Scott argues that Hillary Clinton is the worst Democratic nominee for president ever. I think Scott has a good case if we confine ourselves to the period since the Civil War.
My nominee for the worst nominee in the past 152 years until Hillary is James Cox. He ran for president in 1920 against Warren Harding. Harding, though underrated, was no great shakes. However, America did not err when it elected him over Cox (and Socialist Eugene Debs) in a landslide.
Cox was a mediocre governor of Ohio. When the Democrats nominated him after 44 ballots, Woodrow Wilson declared, “they’ve picked the weakest one.”
Wilson was right. Throughout the campaign, Cox waffled.
He had never been a strong supporter of the League of Nations, and certainly not a hard line, “no reservations” man. However, according to David Pietrusza, author of the excellent 1920: The Year of Six Presidents, Cox became an ardent League supporter after a meeting at the White House with an extremely ill President Wilson.
In his prime, Wilson was a very persuasive fellow, but not in his present condition. Pietrusza says that Cox was simply overcome by emotion.
Cox also could not make up his mind about Prohibition. He began 1920 as the staunchest major “Wet” candidate in either party, but he “evolved.” After a meeting with Dry leaders he promised not to overturn Prohibition.
When it came to race, however, Cox was consistent. He and his party ran a racist campaign, and it is this, in my view, that clinches his status as worst nominee.
As governor, says Pietrusza, Cox had sharply reduced black patronage. He had pointedly ignored the homecoming from World War I of Ohio’s black Ninth Regiment. And, reversing the decision of his predecessor, he had allowed D.W. Griffith’s Birth of a Nation to be shown in Ohio. (As a supporter of free speech, I agree with this decision, but Griffith’s film was an utterly racist work; Woodrow Wilson, by the way, was a big fan).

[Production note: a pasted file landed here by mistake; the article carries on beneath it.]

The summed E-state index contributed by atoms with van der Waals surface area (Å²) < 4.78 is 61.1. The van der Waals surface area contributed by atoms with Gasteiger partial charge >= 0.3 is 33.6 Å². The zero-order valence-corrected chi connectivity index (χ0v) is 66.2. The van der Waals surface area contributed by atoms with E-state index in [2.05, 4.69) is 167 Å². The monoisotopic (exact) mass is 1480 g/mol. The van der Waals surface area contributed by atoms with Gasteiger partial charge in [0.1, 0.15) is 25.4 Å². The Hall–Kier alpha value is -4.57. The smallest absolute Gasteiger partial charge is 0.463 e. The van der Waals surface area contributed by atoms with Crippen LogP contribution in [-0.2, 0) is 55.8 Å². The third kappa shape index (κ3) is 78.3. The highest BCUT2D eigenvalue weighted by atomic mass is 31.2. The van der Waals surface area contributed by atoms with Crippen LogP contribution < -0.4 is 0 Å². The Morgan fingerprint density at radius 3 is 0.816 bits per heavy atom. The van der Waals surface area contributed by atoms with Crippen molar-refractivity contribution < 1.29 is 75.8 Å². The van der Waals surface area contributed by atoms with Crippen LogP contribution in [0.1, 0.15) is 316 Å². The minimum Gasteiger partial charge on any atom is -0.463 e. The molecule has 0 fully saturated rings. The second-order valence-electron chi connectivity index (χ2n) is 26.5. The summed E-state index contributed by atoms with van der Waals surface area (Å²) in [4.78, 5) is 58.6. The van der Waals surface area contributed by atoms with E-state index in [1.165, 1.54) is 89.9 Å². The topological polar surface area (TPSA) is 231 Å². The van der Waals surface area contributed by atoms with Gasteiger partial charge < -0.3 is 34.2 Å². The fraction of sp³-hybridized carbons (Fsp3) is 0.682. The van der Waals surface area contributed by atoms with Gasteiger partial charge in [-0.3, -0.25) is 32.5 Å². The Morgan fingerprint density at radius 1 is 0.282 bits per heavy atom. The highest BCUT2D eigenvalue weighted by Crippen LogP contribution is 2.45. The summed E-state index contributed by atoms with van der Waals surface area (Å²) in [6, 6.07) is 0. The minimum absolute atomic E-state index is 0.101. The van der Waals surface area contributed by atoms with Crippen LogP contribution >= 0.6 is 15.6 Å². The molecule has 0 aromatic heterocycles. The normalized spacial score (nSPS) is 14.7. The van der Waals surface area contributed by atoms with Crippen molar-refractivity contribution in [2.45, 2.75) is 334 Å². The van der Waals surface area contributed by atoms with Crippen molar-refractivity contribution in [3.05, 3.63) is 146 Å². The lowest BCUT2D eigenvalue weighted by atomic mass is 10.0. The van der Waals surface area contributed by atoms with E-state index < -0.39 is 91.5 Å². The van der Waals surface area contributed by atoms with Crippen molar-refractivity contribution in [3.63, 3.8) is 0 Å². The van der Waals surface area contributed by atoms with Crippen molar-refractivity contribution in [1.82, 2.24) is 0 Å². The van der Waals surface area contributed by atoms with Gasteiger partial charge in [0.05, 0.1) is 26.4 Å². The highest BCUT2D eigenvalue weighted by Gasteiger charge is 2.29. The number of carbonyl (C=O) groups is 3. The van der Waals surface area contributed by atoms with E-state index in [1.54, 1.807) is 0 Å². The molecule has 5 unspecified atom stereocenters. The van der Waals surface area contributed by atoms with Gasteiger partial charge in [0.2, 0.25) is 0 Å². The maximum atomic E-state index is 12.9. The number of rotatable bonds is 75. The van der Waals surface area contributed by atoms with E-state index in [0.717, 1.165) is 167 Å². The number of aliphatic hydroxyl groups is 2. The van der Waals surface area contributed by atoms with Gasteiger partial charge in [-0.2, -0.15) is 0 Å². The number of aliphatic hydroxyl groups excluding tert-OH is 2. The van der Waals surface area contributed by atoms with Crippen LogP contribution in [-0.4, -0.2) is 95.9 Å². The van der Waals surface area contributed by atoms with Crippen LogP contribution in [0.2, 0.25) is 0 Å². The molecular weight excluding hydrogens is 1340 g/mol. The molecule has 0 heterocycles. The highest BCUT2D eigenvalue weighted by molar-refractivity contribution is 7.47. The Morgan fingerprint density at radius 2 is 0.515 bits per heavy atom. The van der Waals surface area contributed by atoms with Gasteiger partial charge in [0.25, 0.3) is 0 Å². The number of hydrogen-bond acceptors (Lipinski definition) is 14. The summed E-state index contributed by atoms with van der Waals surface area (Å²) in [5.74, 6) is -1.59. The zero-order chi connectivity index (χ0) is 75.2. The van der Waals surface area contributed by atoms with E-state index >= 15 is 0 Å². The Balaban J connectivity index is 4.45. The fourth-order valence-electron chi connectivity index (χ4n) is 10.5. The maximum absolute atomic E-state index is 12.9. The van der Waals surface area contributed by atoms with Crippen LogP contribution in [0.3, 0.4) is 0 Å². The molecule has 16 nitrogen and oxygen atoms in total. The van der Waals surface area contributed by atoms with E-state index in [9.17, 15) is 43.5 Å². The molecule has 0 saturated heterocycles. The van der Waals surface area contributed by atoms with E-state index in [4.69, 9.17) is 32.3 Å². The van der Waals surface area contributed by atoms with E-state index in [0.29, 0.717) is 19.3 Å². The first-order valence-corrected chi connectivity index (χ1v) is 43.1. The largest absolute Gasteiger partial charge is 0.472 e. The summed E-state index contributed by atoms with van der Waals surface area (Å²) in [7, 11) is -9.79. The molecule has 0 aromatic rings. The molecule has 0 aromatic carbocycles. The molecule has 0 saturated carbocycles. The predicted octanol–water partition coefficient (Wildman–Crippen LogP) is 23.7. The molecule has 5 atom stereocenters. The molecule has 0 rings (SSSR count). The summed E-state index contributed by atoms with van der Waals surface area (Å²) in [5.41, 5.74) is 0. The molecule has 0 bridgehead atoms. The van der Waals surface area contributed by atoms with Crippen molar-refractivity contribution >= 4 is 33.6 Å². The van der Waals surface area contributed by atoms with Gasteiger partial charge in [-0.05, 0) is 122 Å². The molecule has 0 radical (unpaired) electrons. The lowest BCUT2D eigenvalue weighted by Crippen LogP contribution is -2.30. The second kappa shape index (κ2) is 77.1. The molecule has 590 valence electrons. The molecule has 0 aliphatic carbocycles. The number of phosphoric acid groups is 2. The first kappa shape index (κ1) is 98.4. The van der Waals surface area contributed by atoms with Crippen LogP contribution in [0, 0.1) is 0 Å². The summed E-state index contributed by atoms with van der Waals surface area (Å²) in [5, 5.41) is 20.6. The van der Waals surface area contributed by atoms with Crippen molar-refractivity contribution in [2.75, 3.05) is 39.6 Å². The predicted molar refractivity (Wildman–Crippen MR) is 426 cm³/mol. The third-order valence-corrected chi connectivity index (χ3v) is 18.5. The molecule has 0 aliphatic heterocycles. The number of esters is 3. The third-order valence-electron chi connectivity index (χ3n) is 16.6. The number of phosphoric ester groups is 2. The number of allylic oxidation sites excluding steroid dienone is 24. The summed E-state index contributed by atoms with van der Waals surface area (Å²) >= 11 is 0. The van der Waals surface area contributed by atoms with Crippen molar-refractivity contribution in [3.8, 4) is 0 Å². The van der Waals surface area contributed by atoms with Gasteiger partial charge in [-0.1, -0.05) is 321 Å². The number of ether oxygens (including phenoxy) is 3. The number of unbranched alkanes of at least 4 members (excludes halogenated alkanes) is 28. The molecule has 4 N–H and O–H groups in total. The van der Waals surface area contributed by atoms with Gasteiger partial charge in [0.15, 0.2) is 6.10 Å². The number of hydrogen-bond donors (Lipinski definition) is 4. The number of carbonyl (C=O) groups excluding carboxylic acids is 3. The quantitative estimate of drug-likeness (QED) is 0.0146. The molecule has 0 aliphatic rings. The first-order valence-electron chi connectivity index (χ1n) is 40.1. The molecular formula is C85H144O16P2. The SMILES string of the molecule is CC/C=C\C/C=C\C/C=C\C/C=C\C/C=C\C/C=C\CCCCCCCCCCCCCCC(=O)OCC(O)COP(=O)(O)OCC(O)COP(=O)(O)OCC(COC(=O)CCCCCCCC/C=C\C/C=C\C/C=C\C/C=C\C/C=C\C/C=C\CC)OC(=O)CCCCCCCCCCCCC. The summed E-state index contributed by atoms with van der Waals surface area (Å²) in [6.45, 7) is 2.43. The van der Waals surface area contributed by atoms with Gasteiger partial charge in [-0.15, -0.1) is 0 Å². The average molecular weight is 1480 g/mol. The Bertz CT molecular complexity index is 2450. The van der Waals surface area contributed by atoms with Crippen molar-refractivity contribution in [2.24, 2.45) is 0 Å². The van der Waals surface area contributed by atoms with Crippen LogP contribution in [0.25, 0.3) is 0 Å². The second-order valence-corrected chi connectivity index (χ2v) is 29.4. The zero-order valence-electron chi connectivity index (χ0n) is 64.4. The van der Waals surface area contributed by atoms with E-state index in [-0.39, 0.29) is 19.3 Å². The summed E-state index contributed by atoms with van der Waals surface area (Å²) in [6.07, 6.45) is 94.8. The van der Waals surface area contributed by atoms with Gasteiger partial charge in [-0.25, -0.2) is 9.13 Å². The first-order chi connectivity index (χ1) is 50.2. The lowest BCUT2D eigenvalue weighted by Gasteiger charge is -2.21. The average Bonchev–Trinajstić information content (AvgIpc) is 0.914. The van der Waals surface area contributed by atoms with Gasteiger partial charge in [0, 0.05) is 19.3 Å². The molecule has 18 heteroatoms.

As presidential candidate, Cox warned: “There is behind Senator Harding the Afro-American party whose hyphenated activity has attempted to stir up troubles among the Colored people upon the false claim that it can bring social equality. . . .” Claims like this, and much worse, were echoed throughout the campaign by Cox’s associates and supporters.
The Republican platform promised to “consider the most effective means to end lynching” (as president, Harding would back, unsuccessfully, anti-lynching legislation). Harding’s running mate, Calvin Coolidge, spoke in favor not just of ending lynching, but also granting “equal opportunities” to “the colored race.”
On these matters, Cox (in the words of one civil rights activist) offered “absolutely nothing.” His running mate, Franklin Delano Roosevelt, offered “not one word.”
The Democrats played the ultimate race card by promoting the claim that Warren Harding “is not a white man.” The claim had been made vociferously by Harding’s father-in-law, who approved neither of Harding nor his own daughter, and whom Harding had attacked relentlessly in his Marion, Ohio newspaper.
The evidence doesn’t appear to support the claim, though as Harding said privately, “who knows if one of my ancestors jumped the fence.” As I understand it, the rumor, which predated the attack by Harding’s father-in-law, seems to have been based on the fact that Hardings had lived in close proximity to blacks in Ohio and were abolitionists.
What was Cox’s involvement, if any, in spreading the rumor that Harding wasn’t white? There is hearsay evidence that Cox privately gave it voice. There is also good evidence that the Ohio Democratic state committee promoted it. And, according to Pietrusza, a member of Cox’s staff was implicated in handing out flyers peddling the rumor to individuals in the pay of the Democratic party.
We will probably never know if Cox personally ordered or approved of the attack. But even if the matter of Harding’s race had never been injected into the campaign, I would still rate Cox the worst post-Civil War presidential nominee until now.